Scientists have detected Light echoing from behind a black hole for the first time, proving Albert Einstein’s general theory of relativity from a century ago. It is accepted that due to a black hole’s extremely powerful gravitational pull, even Light that gets sucked in can never escape. The study was published in Journal Nature.The group of researchers from Stanford University, led by astrophysicist Dan Wilkins, discovered, however, that a black hole’s gravity warping spacetime in its vicinity also allows Light to echo or bend around it.The phenomenon proved Einstein’s predictions of how gravity bends Light around black holes, the European Space Agency said in a release on July 28.
The scientists recorded the Light coming from behind a black hole using the ESA’s XMM-Newton and the National Aeronautics and Space Administration’s NuSTAR space telescopes. The team was initially studying a supermassive black hole’s corona. Coronas produce extremely bright flares of X-ray Light seen above black holes.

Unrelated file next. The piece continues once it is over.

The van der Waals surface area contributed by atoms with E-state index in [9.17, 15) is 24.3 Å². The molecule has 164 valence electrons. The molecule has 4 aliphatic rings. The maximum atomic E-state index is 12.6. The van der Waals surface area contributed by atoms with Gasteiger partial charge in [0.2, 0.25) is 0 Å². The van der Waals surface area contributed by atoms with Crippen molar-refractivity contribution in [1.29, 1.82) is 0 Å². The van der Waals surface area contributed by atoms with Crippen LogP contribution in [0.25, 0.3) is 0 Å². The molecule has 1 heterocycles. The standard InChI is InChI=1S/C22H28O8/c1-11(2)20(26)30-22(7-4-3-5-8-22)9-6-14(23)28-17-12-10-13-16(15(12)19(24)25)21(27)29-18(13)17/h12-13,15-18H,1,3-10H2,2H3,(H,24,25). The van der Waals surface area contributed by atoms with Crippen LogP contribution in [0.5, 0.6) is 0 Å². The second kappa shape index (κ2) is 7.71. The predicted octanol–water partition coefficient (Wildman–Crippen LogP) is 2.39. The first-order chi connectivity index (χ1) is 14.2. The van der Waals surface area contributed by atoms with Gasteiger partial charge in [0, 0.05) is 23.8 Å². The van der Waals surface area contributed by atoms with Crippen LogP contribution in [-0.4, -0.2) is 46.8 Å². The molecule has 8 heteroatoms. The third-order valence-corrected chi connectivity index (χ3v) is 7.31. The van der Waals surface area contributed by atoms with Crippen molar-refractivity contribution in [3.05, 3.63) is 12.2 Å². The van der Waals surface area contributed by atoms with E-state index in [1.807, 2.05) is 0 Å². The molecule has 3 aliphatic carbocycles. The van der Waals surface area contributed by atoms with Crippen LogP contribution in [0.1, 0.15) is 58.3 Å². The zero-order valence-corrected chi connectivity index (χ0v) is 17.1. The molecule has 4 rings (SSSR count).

This particular black hole is 10 million times bigger than our sun and is located at the center of a nearby spiral galaxy called I Zwicky 1, around 800 million Light years away from Earth. The ESA explained that the X-ray flares echoed off of the gas falling into the black hole, and as the flares were subsiding, the telescopes picked up fainter flashes, which were the echoes of the flares bouncing off the gas behind the black hole.
They added that the X-ray flare observed from I Zwicky 1 was so bright that some of the X-rays shone down onto the disk of gas falling into the black hole. The X-rays that reflected on the gas behind the black hole were bent around the black hole, and these smaller flashes arrived at the telescopes with a delay.